LIVE AT CARNEGIE HALL
EuroArts DVD 2059088 / *****
The young Japanese pianist Nobuyuki Tsujii, blind from birth, was already a celebrity in
Japan before he shared First Prize at the 2009
Van Cliburn International Piano Competition. After that, he became a universal
icon. This video recording of his Carnegie Hall début on 10
showed that his victory was no fluke, a genuine and prodigious talent totally
beyond doubt. He learnt his music by ear, with each work painstakingly pieced
together with the help of teachers and an instinctual grasp of diverse musical
idioms. There is no performance in his recital that does not sound convincing.
One suspends belief on witnessing the opening piece, Improvisation & Fugue by the American John Musto, specially commissioned for the competition. His mastery of its seemingly atonal themes and jazzy riffs is a feat that demands repeated viewing. The Beethoven Tempest Sonata (Op.31 No.2) that follows possesses the requisite drama and fire, while he tosses off the technicalities of Liszt’s Un Sospiro and Rigoletto Paraphrase with the greatest of ease. That his view of Mussorgsky’s Pictures at an Exhibition is more characterised and trenchant than many sighted pianists is also significant. There are three encores which reveal a more mellow and sentimental side to his artistry. If this DVD does not inspire you or warm your heart, nothing will.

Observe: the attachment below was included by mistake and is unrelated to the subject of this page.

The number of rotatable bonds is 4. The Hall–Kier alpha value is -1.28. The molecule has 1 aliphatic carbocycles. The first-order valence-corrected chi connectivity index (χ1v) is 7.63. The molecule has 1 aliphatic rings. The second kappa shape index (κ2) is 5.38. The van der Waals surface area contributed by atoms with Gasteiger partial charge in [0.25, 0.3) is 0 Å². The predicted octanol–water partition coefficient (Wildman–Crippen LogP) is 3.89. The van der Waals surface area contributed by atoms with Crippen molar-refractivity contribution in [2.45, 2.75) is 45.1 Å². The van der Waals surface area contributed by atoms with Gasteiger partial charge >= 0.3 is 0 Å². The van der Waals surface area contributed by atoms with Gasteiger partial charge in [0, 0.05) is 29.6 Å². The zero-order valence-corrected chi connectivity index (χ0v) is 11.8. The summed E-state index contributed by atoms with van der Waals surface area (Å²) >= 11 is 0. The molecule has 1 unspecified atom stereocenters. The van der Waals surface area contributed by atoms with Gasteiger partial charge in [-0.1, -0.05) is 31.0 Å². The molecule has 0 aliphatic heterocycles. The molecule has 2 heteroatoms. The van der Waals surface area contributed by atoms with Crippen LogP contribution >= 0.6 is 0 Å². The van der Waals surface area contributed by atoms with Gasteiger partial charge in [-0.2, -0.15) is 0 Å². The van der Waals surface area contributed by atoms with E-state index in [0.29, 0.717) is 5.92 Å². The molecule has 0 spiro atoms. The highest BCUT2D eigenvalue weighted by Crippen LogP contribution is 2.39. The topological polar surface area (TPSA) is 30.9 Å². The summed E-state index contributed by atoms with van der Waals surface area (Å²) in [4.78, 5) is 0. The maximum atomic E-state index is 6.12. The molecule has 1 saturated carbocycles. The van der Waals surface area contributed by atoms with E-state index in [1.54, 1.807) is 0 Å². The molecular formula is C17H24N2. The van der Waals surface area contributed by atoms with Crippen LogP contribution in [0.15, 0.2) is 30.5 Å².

Nobu's piano recital at Esplanade Concert Hall on Tuesday (25 June) has been sold out.
GERSHWIN / SAINT-SAENS / RAVEL
BENJAMIN GROSVENOR, Piano
Philharmonic / James Judd
Decca 478 352 7 / *****
The 2012 Gramophone Award-winning young British pianist Benjamin Grosvenor’s début concerto recording confirms the plaudits he has been receiving of late. This is a collection of easy-on-the-ear piano concertos that demands elegance, finesse and intelligence to pull off, not just a surfeit of bravura. Saint-Saëns’s Second Piano Concerto was once described as a journey “from Bach to
”. It can sound vulgar and frivolous, but
in his hands, comes across as witty, even thoughtful. Ravel’s jazz-inflected Piano Concerto in G major benefits from
his rapier-keen reflexes in the fast outer movements, and a graceful dreaminess
for the Mozartian slow movement. Offenbach
That leaves Gershwin’s Rhapsody In Blue, in its original 1924 version for jazz band, which he owns with a swing and swagger than would make jazzmen jealous. As a gratifying touch, he offers solo encores after each concerto. The choices of Godowsky’s transcription of Saint-Saens’s The Swan, Ravel’s minute-long Prelude (crafted as a conservatory sight-reading piece) and Percy Grainger’s take on Gershwin’s Love Walked In have an exquisite touch and reflect his catholic tastes. Grosvenor’s next album, whatever it may be, will be keenly awaited.
BENJAMIN GROSVENOR Piano Recital
International Piano Festival Singapore
School of the Arts /
Tickets available at SISTIC (Selling out fast)